Purpose, Passion And Payoff
Peggy Watson joined WEX in 1998 and is currently Senior Vice President, Product & Marketing, Global Fleet. With 20 years of experience, Peggy has experienced first-hand how the fleet industry has transformed into what it is today. Peggy has seen the industry grow from an analog first, male-dominate field to one that is embracing new technologies and becoming more inclusive.
I had the opportunity to interview Watson recently. Here are the highlights of that interview:
Jill Griffin: Where did you grow up? Describe your early childhood and its significance on your life.
Peggy Watson: I grew up in Massachusetts, so I’m a New England girl. My parents are first-generation Americans; both sets of their parents emigrated over from Ireland. My parents are very hardworking—my mother in the home and my father as a Boston firefighter who also held down second and third jobs. They worked hard to provide for us and make sure we were comfortable. We didn’t need for anything, but we also didn’t get everything we wanted, so we learned the value of a dollar and what hard work can get you in life. I’ve always had an appreciation for that.
Griffin: When did you first get the whisper that you belonged in business?
Watson: Work has always been a large part of my identity and I think that was the case early on. My first “real paycheck” job was in high school when I worked for a fast-food pizza chain called Papa Gino’s. I started there as a server, as everyone does. From there you moved to table clearer, dishwasher, cashier, pizza pounder, pizza painter and finally shift manager. I was a pretty shy kid and this job helped build my confidence to be part of a team, master different tasks and then progress to the next level. Every time I achieved success it built more confidence and made me want more.
I actually loved it from the minute I started there. I loved being part of the buzz. I loved understanding the different parts of that store and how it fit into the larger chain. It gave me great energy. It was a pizza place, but I learned a great deal about the restaurant business over the years and built my confidence in more ways than I could have expected.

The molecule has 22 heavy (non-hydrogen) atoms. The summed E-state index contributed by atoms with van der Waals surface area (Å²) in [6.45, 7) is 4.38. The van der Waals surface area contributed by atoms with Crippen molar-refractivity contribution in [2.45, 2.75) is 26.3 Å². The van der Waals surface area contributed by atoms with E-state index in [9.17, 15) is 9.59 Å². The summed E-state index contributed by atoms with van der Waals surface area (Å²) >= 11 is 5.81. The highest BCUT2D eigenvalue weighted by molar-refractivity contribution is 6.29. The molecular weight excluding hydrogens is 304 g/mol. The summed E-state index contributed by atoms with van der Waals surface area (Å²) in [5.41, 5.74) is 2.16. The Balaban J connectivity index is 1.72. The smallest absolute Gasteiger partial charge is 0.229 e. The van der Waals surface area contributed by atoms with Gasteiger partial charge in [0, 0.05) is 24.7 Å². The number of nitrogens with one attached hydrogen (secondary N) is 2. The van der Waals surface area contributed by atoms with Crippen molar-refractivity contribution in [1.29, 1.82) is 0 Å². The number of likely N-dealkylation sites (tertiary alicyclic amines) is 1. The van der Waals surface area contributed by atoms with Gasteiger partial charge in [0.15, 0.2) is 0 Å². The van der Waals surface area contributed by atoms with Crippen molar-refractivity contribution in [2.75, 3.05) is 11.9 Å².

Griffin: Was there an early teacher who inspired you? Who and how?
Watson: There are a lot of people I’ve learned from in life. One I adored was a high school English teacher, Peter Nord. He was an amazing and passionate storyteller. He brought literature to life, not only talking about the author, the plot and the characters, but also how the book fit into the times it was written in a way that completely engaged the classroom. As I think about my career at WEX, I’ve learned that being able to paint a picture and tell a story is an important part of being successful, not just in product and marketing but generally in leadership.
Griffin: What’s a great piece of business or life advice you received, who gave it to you, and how has it enhanced your life?
Watson: I had a wonderful woman as a boss fairly early on in my marketing career, Julia. She was a masterful writer and editor and she recruited me for my strengths in database marketing, identifying target markets and finding ways to reach out to them in support of a new business journal she was launching. At one point, when she saw me struggling to try to provide the content, Julia said, “Why are you spending so much time writing? I could have done that in two hours. I need you to manage the production and delivery—that’s why I brought you on.”
The lights went on for me then. She taught me to understand my strengths and speak to those. She also taught me the importance of working with people who complete my weaknesses, so that I could focus on using my strengths. I firmly believe the more time you can spend in that intersection where your passions lie and where your aptitude is, the more fun you’re going to have and the more successful you’re going to be in your job.
Griffin: Please give me the top three bullet points in your personal leadership credo.